Last season was different.
Last season Villanova was a projected Top Five team coming off a stunning Final Four run.
Scottie Reynolds was the headline in almost every story, and all the talk was about a "new and improved" Villanova squad. A repeat trip to the Final Four was almost guaranteed according to some reporters and fans.
Yet somewhere along the way, they fell apart. Then came the excuses and attempted explanations for why they couldn't replicate their success.
Lack of leadership? Maybe. Clash between Reynolds and Corey Fisher at the point? Sure. The lack of overall involvement from players not at the guard position? Why not?
All are possibilities, but that doesn't matter. Last season is officially behind them.
With the departure of Scottie Reynolds, expect to see a new team, hopefully one that is able to overcome the defensive problems they faced last year.
However, Scottie's graduation could be a good and a bad thing—good in that they start fresh with a more experienced lineup and another chance to reach the Final Four, but bad in that there are still so many unanswered questions and potential problems.
Scottie may have taken too many shots or stolen Fisher and Maalik Wayns' much deserved minutes, but he did one crucial thing: Score. He had a rare ability to find ways to score when others couldn't.
There were many times last year when he would somehow manage to convert on heavily contested shots or go on personal scoring runs to overcome 17-point deficits (see: Louisville).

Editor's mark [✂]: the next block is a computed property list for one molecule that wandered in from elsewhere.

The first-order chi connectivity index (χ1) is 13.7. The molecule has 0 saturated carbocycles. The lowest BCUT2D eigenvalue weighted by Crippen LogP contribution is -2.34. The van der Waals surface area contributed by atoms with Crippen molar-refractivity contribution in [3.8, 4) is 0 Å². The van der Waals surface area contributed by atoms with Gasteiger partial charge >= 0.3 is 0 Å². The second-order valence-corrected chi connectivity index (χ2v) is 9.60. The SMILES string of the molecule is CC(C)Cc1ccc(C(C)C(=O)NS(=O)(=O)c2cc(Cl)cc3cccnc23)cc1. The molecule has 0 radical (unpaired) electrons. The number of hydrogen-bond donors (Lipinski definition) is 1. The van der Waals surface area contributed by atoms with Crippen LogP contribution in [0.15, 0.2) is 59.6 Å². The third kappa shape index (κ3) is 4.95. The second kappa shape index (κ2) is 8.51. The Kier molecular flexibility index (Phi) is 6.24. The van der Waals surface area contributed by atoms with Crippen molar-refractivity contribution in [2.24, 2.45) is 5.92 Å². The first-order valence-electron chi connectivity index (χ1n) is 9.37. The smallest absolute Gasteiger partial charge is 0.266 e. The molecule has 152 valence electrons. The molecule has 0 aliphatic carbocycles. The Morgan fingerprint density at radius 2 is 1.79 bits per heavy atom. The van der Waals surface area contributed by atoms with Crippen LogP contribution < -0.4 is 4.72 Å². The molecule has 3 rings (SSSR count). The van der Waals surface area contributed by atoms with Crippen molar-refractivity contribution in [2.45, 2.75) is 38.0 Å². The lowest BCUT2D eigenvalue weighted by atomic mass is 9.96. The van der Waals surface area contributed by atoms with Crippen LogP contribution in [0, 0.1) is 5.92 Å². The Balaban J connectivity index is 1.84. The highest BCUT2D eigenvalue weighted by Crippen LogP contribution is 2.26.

Despite a poor finish to his career, the 6'2" guard still netted a total of 2,214 points, finishing in second place on Villanova's all-time scoring list, just 29 points behind Kerry Kittles.
But now that he's gone, which guard do they turn to?
Corey Stokes is too one dimensional of a player to shoulder the load. He’s a dead eye shooter, something Coach Wright has relied on him for these last three years, but not much more. This season, Stokes desperately needs a point guard who can get him the ball on the perimeter.
Maalik Wayns has shown that he has the necessary tools to be an NBA caliber guard. He’s strong, athletic, lightning quick, and has good court vision, but the experience may not be there for him to step into Scottie’s shoes. Give him another year and signs of leadership will begin to appear. But for now he needs a mentor in Fisher and additional scorers to relieve the pressure.
Corey Fisher can certainly score, but the real question is whether he can do it in times of urgency. Last season was by far his most improved, shooting a team best 39.6 percent from beyond the arc with an assist-to-turnover ratio of 1.9. He may not have the natural instincts that Scottie does, but he is arguably a much better fit for our offense.
Scottie was more of a shoot-first player, so he had some trouble getting teammates involved, thus greatly reducing our offensive fluency. On the other hand, Corey Fisher is a pure point guard who can also get to the rim, allowing us to diversify our scoring and attack from all angles.
While none of these three guys can single-handedly match Scottie’s scoring output, together they should be able to overcome his void.
Teams are more successful when they are well-balanced and possess several different scoring threats. There will be the games where Fisher leads the way and others where Stokes or Wayns catch fire, making us an unusually dangerous team. With Reynolds out of the picture, we won’t have to rely so much on one player.
Instead, we can bask in the triumph of many.